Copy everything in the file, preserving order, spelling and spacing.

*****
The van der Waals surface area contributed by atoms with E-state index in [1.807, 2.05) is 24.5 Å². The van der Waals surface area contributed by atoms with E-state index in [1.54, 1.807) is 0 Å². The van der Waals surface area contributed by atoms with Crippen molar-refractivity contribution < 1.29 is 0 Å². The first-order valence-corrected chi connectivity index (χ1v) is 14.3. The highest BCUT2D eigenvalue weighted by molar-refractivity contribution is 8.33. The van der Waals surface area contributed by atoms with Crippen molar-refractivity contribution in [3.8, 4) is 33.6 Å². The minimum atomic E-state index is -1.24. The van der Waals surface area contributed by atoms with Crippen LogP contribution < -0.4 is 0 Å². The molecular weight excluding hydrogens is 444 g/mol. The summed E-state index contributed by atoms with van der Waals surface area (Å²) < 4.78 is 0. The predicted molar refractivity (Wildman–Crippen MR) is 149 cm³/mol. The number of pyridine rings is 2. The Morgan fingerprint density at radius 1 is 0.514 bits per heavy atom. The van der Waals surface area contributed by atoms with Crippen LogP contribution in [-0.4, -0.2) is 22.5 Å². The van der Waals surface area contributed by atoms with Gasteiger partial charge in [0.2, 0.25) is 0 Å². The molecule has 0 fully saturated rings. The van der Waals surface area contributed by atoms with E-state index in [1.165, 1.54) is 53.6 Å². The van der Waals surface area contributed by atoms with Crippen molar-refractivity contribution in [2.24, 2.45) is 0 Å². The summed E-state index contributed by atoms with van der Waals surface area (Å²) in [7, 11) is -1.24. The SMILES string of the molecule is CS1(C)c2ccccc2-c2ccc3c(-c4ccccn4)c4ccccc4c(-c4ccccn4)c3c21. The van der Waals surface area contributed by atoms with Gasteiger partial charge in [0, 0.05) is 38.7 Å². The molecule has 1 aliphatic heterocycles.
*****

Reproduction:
The van der Waals surface area contributed by atoms with E-state index in [1.807, 2.05) is 24.5 Å². The van der Waals surface area contributed by atoms with E-state index in [1.54, 1.807) is 0 Å². The van der Waals surface area contributed by atoms with Crippen molar-refractivity contribution < 1.29 is 0 Å². The first-order valence-corrected chi connectivity index (χ1v) is 14.3. The highest BCUT2D eigenvalue weighted by molar-refractivity contribution is 8.33. The van der Waals surface area contributed by atoms with Crippen molar-refractivity contribution in [3.8, 4) is 33.6 Å². The minimum atomic E-state index is -1.24. The van der Waals surface area contributed by atoms with Crippen LogP contribution < -0.4 is 0 Å². The molecular weight excluding hydrogens is 444 g/mol. The summed E-state index contributed by atoms with van der Waals surface area (Å²) < 4.78 is 0. The predicted molar refractivity (Wildman–Crippen MR) is 149 cm³/mol. The number of pyridine rings is 2. The Morgan fingerprint density at radius 1 is 0.514 bits per heavy atom. The van der Waals surface area contributed by atoms with Crippen LogP contribution in [-0.4, -0.2) is 22.5 Å². The van der Waals surface area contributed by atoms with Gasteiger partial charge in [0.2, 0.25) is 0 Å². The molecule has 0 fully saturated rings. The van der Waals surface area contributed by atoms with E-state index in [1.165, 1.54) is 53.6 Å². The van der Waals surface area contributed by atoms with Crippen molar-refractivity contribution in [2.24, 2.45) is 0 Å². The summed E-state index contributed by atoms with van der Waals surface area (Å²) in [7, 11) is -1.24. The SMILES string of the molecule is CS1(C)c2ccccc2-c2ccc3c(-c4ccccn4)c4ccccc4c(-c4ccccn4)c3c21. The van der Waals surface area contributed by atoms with Gasteiger partial charge in [0, 0.05) is 38.7 Å². The molecule has 1 aliphatic heterocycles.